Similarly, NASA maintains within its organizational structure a group which serves as the focal point for relationships with nonprofit scientific and educational institutions. Under NASA's current organizational arrangement this group has been designated the Grants and Research Contracts Division of the Office of Space Science and Applications.


It is responsible for establishing policies and procedures for NASA's dealings with these organizations and for administering those segments of the university programs that emanate from NASA headquarters. Although organizationally located within the Office of Space Science and Applications, its responsibilities are agencywide. Thus it serves all of NASA, including the Office of Manned Space Flight and the Office of Advanced Research and Technology in administering those phases of their programatic activities that are carried on in nonprofit scientific and educational institutions.

These activities are mainly what we term project research, and they are either an integral part of or in direct support of rather specific requirements of ongoing NASA programs.

Examples are Van Allen's experiments that have been flown on several of the NASA Explorer satellites, research in energy conversion directed at improving fuel cells or basic studies of high strength metals that might be suitable for use in supersonic transports.


In 1961, when the landing of an American on the moon in this decade was defined as a national goal, NASA reviewed the scope of its university activities. During that summer a group of university consultants was assembled by NASA to examine our relationships with universities and the scientific community. In general, the group represented the various echelons of management within universities, the principal scientific disciplines in which NASA is interested, and a reasonable geographical distribution of the institutions already involved in NASA programs.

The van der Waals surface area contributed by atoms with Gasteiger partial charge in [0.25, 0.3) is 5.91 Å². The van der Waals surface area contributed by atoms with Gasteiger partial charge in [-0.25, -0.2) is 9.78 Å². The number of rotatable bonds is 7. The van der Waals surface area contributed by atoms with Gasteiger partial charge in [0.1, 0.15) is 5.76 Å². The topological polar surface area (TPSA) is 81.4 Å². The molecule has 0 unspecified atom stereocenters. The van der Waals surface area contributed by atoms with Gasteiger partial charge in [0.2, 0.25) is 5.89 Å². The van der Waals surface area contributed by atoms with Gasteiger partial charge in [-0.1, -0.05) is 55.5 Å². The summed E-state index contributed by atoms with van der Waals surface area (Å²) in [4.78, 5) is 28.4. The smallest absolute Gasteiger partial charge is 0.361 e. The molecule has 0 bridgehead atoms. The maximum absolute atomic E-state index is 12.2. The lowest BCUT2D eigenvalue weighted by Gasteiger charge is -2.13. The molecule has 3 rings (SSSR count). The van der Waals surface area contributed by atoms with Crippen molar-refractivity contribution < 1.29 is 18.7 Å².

It emphasized the fact that NASA, to achieve established goals, must take steps to stimulate the training of Ph. D.'s in the space related sciences and technology which were already in short supply and for which the need was increasing, assist in alleviating the critical shortage of research laboratory facilities in the universities, and seek ways to broaden the base of research participation by universities in the NASA program. Consideration of the recommendations of this group, as well as numerous discussions, both within and outside the Federal Establishment, gave rise to NASA's sustaining university program. This is the name that has been given to the program characterized in the fiscal year 1964 budget as "training, facilities, and research grants."

Before going into detail on the management of the sustaining university program, I would like to give you an idea of NASA's total involvement with the Nation's universities. The following table summarizes the funds which were obligated to some 130 universities by NASA during fiscal year 1963.


Summary of NASA fiscal year 1963, obligation to universities ?

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1 Does not include funds made available to California Institute of Technology for operation of Jet Propulsion Laboratory.


The CHAIRMAN. May I ask you what is this $7,400,000 item for research facilities at headquarters!

Dr. SMULL. The program is administered from headquarters. These are grants made by our staff in headquarters. The field center activities are by contractual arrangement directly between the centers and the university.

The CHAIRMAN. What did you spend the $7 million on?

Dr. SMULL. Those were the grants to universities for facilities that were obligated during fiscal year 1963.

The CHAIRMAN. I do not understand why it reads "Headquarters. You did not build the buildings here for them?

Mr. WEBB. No. Could I say here the Apollo guidance system has been conducted by MIT under contract with the Houston center? The Houston facilities were not equipped to do that. But these facalities grants we administer from NASA headquarters. It simply means the handling of the agreement with the university is done from NASA headquarters.

Dr. SMULL. This is all work done in universities.
The CHAIRMAN. I understand.